The Kindness of Strangers – Kveller
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The Kindness of Strangers

In her recent blog post, Jordana noted that it takes a village to raise a family.

She’s mostly right.  The truth is, it takes a city.

Villages are filled with neighbors, family members, and friends who support each other on a daily basis. That’s certainly been true for me, but in some of the most difficult moments of my parenting life, I have relied on the kindness of strangers—the kind of strangers you find in cities.

I remember when I was about 8 months pregnant with my second daughter. My 19-month-old was sick with the croup, and having difficulty breathing. At the same time, I was cramping badly. While I was on the house line with the midwife, my husband was on the cell phone with the pediatrician. A few minutes later, we were all in the car, heading to the hospital.

After we checked in at triage, I was told to go up to labor and delivery, while Josh took our daughter to the pediatric emergency room. Perhaps it was the exhaustion of being in my 3rd trimester and taking care of a sick toddler, or perhaps it was a normal reaction, but even though I knew that my daughter was safe with my husband, I began to cry. Walking away from my wheezing toddler was one of the hardest things I had ever done, but I was equally worried about the child I hadn’t yet met.

An older woman stepped into the elevator behind me, and she was noticeably calm for someone in an emergency room lobby. She took my arm, and asked me how I was. Normally I’d be irritated by the touch of a stranger, annoyed by the intrusive question.  But this woman was different, and I was grateful for the connection. After I told her about leaving my first baby so I could take care of my next one, she put her hand to the cross around her neck, and said she would pray for me and my babies.

I’d like to think that in the end, we’re all praying to the same God, but either way, I found great comfort in her words over the next hours as I waited for the news of both of my children.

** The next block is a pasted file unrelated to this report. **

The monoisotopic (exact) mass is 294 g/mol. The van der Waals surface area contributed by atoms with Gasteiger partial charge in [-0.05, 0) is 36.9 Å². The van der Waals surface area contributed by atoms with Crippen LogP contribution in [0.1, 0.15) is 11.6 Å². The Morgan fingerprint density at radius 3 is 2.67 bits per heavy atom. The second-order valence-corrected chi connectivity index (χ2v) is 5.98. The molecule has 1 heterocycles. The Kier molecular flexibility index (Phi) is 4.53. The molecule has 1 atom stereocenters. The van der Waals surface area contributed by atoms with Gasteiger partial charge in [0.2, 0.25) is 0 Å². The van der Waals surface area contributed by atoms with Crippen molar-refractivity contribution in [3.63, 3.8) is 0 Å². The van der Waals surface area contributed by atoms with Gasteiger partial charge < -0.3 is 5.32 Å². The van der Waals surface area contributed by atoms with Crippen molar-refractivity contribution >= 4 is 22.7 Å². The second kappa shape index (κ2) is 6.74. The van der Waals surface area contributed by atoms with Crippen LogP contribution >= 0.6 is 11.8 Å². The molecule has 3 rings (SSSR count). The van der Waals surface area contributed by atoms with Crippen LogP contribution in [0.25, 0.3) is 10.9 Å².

A few months later, the girls were healthy, but my mother was not.  Within a few hours of getting the phone call, I was headed to the airport with my infant in the backseat. She was still nursing, and not yet mobile, so we decided she would come with me and Josh would stay home with our big girl. I made it to the gate just as we were boarding, and struggled onto the plane balancing a diaper bag, a rolling suitcase, my dinner, and the baby.  I was tripping over the straps of my baby carrier, which was hanging off my waist—I’d had to take the baby out at security, and I didn’t have time to put her back in.

I made it to my seat and realized that I had nowhere to put the baby. In my frantic state, I couldn’t figure out how to balance everything. Then I noticed the woman sitting in the seat next to mine. She had a soft look, a kind look, and the next thing I knew, I was putting my daughter into this woman’s lap. “You look like you’ve held a baby before,” I said to her.

It turned out she was a mother of 3, and a grandmother of 7.  She didn’t seem surprised to have a baby dumped in her lap, and she helped me with my daughter throughout the entire 5 hour flight. Once again I was grateful for the kindness of strangers, for the city that is helping me raise my daughters.

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